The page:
March 24, 2007

Mighty purty typewriter

The Wisconsin Historical Society is celebrating the first mass produced typewriter. There's a wonderful five-minute read on their website. It also includes links to more information.

Highlights include:

  • Bigger, juicier photos. This beautiful antique makes my iPod look cold, lifeless and dead. And I lurrrve my iPod.

  • It wasn't the inventor who licensed the technology rights to Remington was his business partner. Seems the inventor was a little short on cash in the 1870s and sold away his rights. Ouch.

  • One of the first things Mark Twain ever typed, which includes the following: "...only practici?ng ti get the hang of the thing." I kid you not.

Read it here.

P.S. I am now dreaming of a Victorian steampunk computer. Someone's already transformed a 1924 Underwood No. 5 typewriter into a computer, so I figure it's possible.

Photo Credit: Wisconsin Historical Society

March 20, 2007

Digital preservation news

Did someone declare this digital preservation month? Because if they did, I sure didn't get the meemo.

Here's a roundup of the news from digital preservation land.

File Under "Oops"

So you accidentally wipe out the database. Oh, and the backup drive, too.

There was still hope, until the department discovered its third line of defense, backup tapes, were unreadable.
What did they do? Brought back the seasonal workers and re-scanned all 300 boxes of hard copies. To the tune of $200,000.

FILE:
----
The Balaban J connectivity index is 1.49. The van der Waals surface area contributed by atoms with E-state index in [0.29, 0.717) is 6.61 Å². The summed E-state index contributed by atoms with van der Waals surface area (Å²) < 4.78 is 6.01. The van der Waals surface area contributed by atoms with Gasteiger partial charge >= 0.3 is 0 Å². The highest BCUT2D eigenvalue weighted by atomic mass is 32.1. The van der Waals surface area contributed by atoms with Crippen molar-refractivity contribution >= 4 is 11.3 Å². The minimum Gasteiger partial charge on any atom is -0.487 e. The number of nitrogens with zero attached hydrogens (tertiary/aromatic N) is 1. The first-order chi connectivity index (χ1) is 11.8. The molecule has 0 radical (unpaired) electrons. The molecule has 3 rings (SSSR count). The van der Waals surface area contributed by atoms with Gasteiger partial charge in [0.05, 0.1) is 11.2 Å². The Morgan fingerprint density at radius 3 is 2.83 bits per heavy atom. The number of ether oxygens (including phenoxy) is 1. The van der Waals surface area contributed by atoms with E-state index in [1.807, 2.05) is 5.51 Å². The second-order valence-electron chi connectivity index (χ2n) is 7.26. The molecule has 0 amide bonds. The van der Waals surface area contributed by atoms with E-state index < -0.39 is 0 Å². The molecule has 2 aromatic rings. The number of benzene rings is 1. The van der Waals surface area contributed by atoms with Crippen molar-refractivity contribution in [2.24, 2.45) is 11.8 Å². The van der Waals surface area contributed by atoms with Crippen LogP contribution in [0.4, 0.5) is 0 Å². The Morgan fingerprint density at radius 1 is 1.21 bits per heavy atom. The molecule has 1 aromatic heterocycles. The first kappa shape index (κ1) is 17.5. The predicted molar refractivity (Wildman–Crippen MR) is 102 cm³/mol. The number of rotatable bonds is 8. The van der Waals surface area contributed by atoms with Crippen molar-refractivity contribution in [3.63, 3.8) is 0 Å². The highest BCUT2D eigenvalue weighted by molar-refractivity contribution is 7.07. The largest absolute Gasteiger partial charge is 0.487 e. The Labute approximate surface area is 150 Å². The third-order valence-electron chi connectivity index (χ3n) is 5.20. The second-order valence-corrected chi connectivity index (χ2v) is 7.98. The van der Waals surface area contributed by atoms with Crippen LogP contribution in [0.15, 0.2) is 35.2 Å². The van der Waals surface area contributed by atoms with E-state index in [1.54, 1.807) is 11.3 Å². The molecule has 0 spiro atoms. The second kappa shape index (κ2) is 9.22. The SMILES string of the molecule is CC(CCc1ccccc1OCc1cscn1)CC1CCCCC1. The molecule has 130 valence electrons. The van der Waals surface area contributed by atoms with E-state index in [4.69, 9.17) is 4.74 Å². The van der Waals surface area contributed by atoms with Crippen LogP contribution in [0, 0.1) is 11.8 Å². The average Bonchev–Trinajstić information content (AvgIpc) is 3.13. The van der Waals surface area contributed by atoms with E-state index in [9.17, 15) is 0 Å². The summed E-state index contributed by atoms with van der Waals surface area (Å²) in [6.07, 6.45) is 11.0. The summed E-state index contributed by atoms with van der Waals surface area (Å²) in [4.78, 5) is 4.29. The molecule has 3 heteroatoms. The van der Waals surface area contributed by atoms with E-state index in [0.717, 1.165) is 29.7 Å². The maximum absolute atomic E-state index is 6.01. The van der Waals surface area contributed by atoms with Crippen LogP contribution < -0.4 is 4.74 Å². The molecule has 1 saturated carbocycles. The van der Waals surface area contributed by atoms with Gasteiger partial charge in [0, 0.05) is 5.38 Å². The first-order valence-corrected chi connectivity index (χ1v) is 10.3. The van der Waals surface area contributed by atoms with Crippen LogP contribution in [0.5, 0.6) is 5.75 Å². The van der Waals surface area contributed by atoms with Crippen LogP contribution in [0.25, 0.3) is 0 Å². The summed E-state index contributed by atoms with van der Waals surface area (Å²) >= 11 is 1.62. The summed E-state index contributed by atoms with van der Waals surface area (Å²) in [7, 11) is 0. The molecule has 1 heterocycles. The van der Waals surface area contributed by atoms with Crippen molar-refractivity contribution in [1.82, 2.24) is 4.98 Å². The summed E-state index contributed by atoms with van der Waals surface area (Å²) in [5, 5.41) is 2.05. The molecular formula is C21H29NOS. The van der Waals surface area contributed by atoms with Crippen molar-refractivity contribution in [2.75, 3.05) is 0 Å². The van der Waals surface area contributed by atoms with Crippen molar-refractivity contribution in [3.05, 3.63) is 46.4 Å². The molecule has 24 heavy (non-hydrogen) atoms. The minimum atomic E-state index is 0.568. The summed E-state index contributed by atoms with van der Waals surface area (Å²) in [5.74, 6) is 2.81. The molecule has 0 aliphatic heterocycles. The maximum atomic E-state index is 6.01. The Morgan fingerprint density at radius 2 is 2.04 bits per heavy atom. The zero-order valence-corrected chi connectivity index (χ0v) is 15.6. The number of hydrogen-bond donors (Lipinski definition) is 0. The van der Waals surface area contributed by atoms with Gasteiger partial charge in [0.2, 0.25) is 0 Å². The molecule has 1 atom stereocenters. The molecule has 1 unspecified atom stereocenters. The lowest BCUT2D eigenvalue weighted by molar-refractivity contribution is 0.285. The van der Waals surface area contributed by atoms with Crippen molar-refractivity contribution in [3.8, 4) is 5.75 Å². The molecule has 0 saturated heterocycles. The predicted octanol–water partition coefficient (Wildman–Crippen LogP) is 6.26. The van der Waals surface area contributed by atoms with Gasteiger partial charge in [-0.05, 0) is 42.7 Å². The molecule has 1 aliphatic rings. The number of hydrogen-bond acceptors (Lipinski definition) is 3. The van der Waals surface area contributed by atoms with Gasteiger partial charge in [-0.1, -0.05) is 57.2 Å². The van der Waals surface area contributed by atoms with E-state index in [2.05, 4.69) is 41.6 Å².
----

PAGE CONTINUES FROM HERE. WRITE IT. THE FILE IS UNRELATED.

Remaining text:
Is That Just Some Game? No, It's a Cultural Artifact. (Free registration required)

You know how every year the National Film Preservation Board publishes a list of films to be added to the National Film Registry? Well, now they're doing the same thing with video games. Cool, no? We can't save them all, but we might as well choose a few to preserve.

Mr. Lowood said that preserving video games presented certain challenges. For example the hardware that games are played on changes so frequently that there are already thousands that can only be played through computer programs called emulators, which, while readily available on the Internet, technically violate copyright laws.

A formula for blink free photos.

Anyone who's played photographer at family functions knows that, even if everyone stays perfectly still, there's always someone who blinks.

Here's an article explaining how many shots you need to take in order to (almost) guarantee you get one where no-one is blinking. Fortunately, someone has devised a formula:

The probability of one person not blinking 1 - xt. For two people it's (1 - xt).(1 - xt) and for a group of people it's (1 - xt)n, n being the number of people. This means (1 - xt)n is also the probability of a good photo. Therefore, the number of photos should be 1/(1 - xt)n.
Ahem. Right-o. Click here for the magic number.

Link via Photojojo.
(An unbelievably cool collection of photo projects)

March 14, 2007

Penny postcard views, organized by state - county - town

Today I got a link to a cool online collection of Penny Postcards from my brother Steve. Thanks, Steve-O!